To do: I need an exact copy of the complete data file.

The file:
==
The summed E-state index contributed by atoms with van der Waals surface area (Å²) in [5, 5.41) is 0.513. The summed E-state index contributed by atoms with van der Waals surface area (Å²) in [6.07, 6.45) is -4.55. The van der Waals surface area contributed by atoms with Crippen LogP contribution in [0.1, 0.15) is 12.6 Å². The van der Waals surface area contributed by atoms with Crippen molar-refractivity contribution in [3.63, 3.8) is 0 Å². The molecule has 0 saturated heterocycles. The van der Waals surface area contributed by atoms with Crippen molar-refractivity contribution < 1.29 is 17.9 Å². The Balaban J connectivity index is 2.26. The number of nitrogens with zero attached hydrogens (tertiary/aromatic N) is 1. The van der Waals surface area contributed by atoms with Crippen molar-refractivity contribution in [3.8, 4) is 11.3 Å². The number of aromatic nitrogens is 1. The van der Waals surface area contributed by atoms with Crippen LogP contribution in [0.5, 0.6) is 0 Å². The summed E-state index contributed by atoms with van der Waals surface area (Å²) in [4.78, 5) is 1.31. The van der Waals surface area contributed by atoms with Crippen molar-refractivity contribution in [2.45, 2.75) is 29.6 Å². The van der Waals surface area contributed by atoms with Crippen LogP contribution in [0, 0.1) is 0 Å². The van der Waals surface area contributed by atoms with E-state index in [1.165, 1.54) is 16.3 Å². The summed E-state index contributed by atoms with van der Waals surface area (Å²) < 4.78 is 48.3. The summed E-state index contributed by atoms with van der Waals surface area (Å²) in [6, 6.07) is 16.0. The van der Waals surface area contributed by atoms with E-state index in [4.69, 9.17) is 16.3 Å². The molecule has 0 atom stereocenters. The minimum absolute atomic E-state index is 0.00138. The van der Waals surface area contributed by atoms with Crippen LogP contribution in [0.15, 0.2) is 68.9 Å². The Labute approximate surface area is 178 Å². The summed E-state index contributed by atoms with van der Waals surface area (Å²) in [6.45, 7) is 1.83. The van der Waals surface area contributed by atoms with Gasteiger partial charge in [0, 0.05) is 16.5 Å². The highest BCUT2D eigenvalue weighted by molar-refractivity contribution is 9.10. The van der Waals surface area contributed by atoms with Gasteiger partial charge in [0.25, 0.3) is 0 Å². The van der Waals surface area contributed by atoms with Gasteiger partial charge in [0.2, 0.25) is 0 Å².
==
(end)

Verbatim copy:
The summed E-state index contributed by atoms with van der Waals surface area (Å²) in [5, 5.41) is 0.513. The summed E-state index contributed by atoms with van der Waals surface area (Å²) in [6.07, 6.45) is -4.55. The van der Waals surface area contributed by atoms with Crippen LogP contribution in [0.1, 0.15) is 12.6 Å². The van der Waals surface area contributed by atoms with Crippen molar-refractivity contribution in [3.63, 3.8) is 0 Å². The molecule has 0 saturated heterocycles. The van der Waals surface area contributed by atoms with Crippen molar-refractivity contribution < 1.29 is 17.9 Å². The Balaban J connectivity index is 2.26. The number of nitrogens with zero attached hydrogens (tertiary/aromatic N) is 1. The van der Waals surface area contributed by atoms with Crippen molar-refractivity contribution in [3.8, 4) is 11.3 Å². The number of aromatic nitrogens is 1. The van der Waals surface area contributed by atoms with Crippen LogP contribution in [0.5, 0.6) is 0 Å². The summed E-state index contributed by atoms with van der Waals surface area (Å²) in [4.78, 5) is 1.31. The van der Waals surface area contributed by atoms with Crippen molar-refractivity contribution in [2.45, 2.75) is 29.6 Å². The van der Waals surface area contributed by atoms with Crippen LogP contribution in [0, 0.1) is 0 Å². The van der Waals surface area contributed by atoms with E-state index in [1.165, 1.54) is 16.3 Å². The summed E-state index contributed by atoms with van der Waals surface area (Å²) < 4.78 is 48.3. The summed E-state index contributed by atoms with van der Waals surface area (Å²) in [6, 6.07) is 16.0. The van der Waals surface area contributed by atoms with E-state index in [4.69, 9.17) is 16.3 Å². The molecule has 0 atom stereocenters. The minimum absolute atomic E-state index is 0.00138. The van der Waals surface area contributed by atoms with Crippen LogP contribution in [0.15, 0.2) is 68.9 Å². The Labute approximate surface area is 178 Å². The summed E-state index contributed by atoms with van der Waals surface area (Å²) in [6.45, 7) is 1.83. The van der Waals surface area contributed by atoms with Gasteiger partial charge in [0, 0.05) is 16.5 Å². The highest BCUT2D eigenvalue weighted by molar-refractivity contribution is 9.10. The van der Waals surface area contributed by atoms with Gasteiger partial charge in [0.25, 0.3) is 0 Å². The van der Waals surface area contributed by atoms with Gasteiger partial charge in [0.2, 0.25) is 0 Å².